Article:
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The North Wind

The North Wind

The North Wind

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Chloe Everson
Chloe Everson
Sports Editor

Hi! My name is Chloe and I am a fourth-year senior here at NMU. I am a Public Relations major and have always enjoyed sports. I love being outdoors, shopping, and drinking coffee at all hours of the...

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The North Wind is an independent student publication serving the Northern Michigan University community. It is partially funded by the Student Activity Fee. The North Wind digital paper is published daily during the fall and winter semesters except on university holidays and during exam weeks. The North Wind Board of Directors is composed of representatives of the student body, faculty, administration and area media.

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UAW president talks to the U.P.

With the current recession, it’s easy to see how the automotive companies are hurting. Plants across the country have been closed, and people are losing their jobs at an alarming rate. The international union, United Automobile, Aerospace and Agricultural Implement Workers of America (UAW) is doing what it can to save those jobs and give workers the rights that they deserve.

On Monday, Nov. 9, UAW president, Ron Gettelfinger, spoke to Northern students and Marquette community members, answering questions and discussing the current economy. He spoke not only about the automotive industry, but also the wide range of workers it represents.

“We have a very diverse membership, and we’re very proud of that,” Gettelfinger said.

The question and answer period was broadcast live to a group of people at Michigan Tech who were also able to ask questions. According to Sam Graci, interim head for the College of Business, collaborating with MTU is something that will be continued in the future.

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“The Upper Peninsula is a relatively small geographic area, it just makes sense to share a few resources,” Graci said.

At his speech in the Reynolds Recital Hall, Gettelfinger focused on how people often have problems with unions, fearing that they are destroying the betterment of business by having such high expectations for workers. But Gettelfinger insisted that the UAW has the businesses’ best interests at heart, especially during negotiations.

Specifically with General Motors (GM), the UAW went into negotiations in 2005 and agreed to no pay increases until 2011. Since then, a number of other compromises have been made on the side of the UAW to make it easier for GM to continue operations.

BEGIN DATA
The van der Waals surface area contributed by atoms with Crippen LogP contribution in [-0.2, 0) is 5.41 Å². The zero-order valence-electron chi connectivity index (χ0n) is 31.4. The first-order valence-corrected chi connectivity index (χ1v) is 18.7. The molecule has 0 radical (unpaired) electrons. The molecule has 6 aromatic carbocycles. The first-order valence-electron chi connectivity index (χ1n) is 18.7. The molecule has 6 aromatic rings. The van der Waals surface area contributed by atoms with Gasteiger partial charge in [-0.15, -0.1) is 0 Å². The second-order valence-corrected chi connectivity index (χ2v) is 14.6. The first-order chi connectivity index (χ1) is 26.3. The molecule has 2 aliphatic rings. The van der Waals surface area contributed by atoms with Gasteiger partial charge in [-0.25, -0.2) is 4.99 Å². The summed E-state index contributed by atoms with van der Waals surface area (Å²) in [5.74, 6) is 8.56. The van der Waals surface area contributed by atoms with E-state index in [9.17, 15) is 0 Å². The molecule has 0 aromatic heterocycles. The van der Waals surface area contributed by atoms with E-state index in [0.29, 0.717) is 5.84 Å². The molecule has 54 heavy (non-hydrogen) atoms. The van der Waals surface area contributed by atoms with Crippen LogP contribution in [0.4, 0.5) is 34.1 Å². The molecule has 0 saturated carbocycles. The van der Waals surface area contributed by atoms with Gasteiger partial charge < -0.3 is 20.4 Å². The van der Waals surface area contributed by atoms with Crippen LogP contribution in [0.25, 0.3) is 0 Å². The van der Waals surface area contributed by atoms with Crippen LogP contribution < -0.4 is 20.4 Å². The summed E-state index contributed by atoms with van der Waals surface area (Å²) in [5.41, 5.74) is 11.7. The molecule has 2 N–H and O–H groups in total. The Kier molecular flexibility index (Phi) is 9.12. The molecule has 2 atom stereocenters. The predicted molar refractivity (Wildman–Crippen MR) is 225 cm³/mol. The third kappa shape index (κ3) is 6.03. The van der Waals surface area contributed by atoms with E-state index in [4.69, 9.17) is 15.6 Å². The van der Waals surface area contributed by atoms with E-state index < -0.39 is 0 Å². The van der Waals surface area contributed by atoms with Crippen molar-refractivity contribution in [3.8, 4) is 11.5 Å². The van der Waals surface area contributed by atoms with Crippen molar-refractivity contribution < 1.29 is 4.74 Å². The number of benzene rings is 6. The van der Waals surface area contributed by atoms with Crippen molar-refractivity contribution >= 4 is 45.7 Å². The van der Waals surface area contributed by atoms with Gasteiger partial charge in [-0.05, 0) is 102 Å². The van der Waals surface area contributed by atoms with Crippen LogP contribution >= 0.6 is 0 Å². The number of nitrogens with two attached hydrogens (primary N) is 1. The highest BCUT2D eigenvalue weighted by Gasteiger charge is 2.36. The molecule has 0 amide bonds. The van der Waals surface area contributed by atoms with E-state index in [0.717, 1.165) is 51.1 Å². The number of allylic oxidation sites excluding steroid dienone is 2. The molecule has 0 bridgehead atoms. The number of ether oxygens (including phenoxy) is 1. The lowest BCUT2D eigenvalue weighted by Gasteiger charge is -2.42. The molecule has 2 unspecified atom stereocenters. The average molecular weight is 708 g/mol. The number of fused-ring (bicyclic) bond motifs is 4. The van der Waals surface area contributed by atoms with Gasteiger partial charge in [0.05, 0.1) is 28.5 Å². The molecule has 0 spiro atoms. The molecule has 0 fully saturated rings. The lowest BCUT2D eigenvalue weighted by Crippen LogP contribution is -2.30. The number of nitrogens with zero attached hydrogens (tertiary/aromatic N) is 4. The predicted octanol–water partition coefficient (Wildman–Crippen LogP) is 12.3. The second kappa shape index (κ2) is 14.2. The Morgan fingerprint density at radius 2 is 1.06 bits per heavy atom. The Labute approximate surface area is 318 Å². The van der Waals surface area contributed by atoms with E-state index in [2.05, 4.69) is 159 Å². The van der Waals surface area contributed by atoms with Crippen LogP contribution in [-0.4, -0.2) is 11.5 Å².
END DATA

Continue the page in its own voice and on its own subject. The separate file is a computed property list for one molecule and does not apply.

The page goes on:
“Workers have made a number of concessions,” Gettelfinger said. “That’s what the UAW and the men and women of these companies do to help [the companies] out . we want companies to thrive and grow.”

Gettelfinger discussed how important universal health care is for the United States. He said that one of the main things that workers complain about is paying for health care, and that the need is undeniable.

“We believe everybody should have health care . is a janitor any different than a CEO when it comes to being sick?” said Gettelfinger.

He said that he is pleased to see that something is being done and that President Obama is acting on what he ran on: change and making health care available to those who do not have it.

“We’re pleased to see something moving along those lines,” Gettelfinger said.

Gettelfinger also talked about the dilemma that automakers found themselves in when they had the option to produce smaller, more environmentally friendly cars, or larger cars which are more popular in America.

They chose to go on the side of consumers, but that may have lead to the trouble that the auto industry is in now.

“People like big here, and companies were caught in the middle,” Gettelfinger said. “It hurts them, not being able to change with the times.”

Zach Fix, a sophomore, pre-law, political science major, attended the speech not only for extra credit, but also because his hometown of Escanaba has many union workers.

“I didn’t realize how much [unions] have to do with working with the companies and with Washington, how much they cooperate,” he said.

According to Fix, he feels unions aren’t always the best for a business, but he went to the speech to hear what Gettelfinger had to say.

“I try to stay unbiased and get both sides of the perspective,” Fix said.

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